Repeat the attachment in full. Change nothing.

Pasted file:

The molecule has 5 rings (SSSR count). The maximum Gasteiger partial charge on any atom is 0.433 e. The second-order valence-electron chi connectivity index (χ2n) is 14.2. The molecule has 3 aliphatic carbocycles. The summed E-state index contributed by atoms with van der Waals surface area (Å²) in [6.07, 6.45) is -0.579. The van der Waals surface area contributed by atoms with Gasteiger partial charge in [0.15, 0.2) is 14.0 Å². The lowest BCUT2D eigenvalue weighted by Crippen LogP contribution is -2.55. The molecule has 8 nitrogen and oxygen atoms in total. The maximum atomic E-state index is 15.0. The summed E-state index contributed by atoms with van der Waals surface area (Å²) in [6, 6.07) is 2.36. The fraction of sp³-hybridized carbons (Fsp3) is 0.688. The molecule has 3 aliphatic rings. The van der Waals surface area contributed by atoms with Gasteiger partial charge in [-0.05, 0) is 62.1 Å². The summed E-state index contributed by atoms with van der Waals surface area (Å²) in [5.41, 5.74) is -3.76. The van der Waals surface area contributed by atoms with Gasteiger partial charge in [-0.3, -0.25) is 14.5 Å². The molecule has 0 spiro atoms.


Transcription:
The molecule has 5 rings (SSSR count). The maximum Gasteiger partial charge on any atom is 0.433 e. The second-order valence-electron chi connectivity index (χ2n) is 14.2. The molecule has 3 aliphatic carbocycles. The summed E-state index contributed by atoms with van der Waals surface area (Å²) in [6.07, 6.45) is -0.579. The van der Waals surface area contributed by atoms with Gasteiger partial charge in [0.15, 0.2) is 14.0 Å². The lowest BCUT2D eigenvalue weighted by Crippen LogP contribution is -2.55. The molecule has 8 nitrogen and oxygen atoms in total. The maximum atomic E-state index is 15.0. The summed E-state index contributed by atoms with van der Waals surface area (Å²) in [6, 6.07) is 2.36. The fraction of sp³-hybridized carbons (Fsp3) is 0.688. The molecule has 3 aliphatic rings. The van der Waals surface area contributed by atoms with Gasteiger partial charge in [-0.05, 0) is 62.1 Å². The summed E-state index contributed by atoms with van der Waals surface area (Å²) in [5.41, 5.74) is -3.76. The van der Waals surface area contributed by atoms with Gasteiger partial charge in [-0.3, -0.25) is 14.5 Å². The molecule has 0 spiro atoms.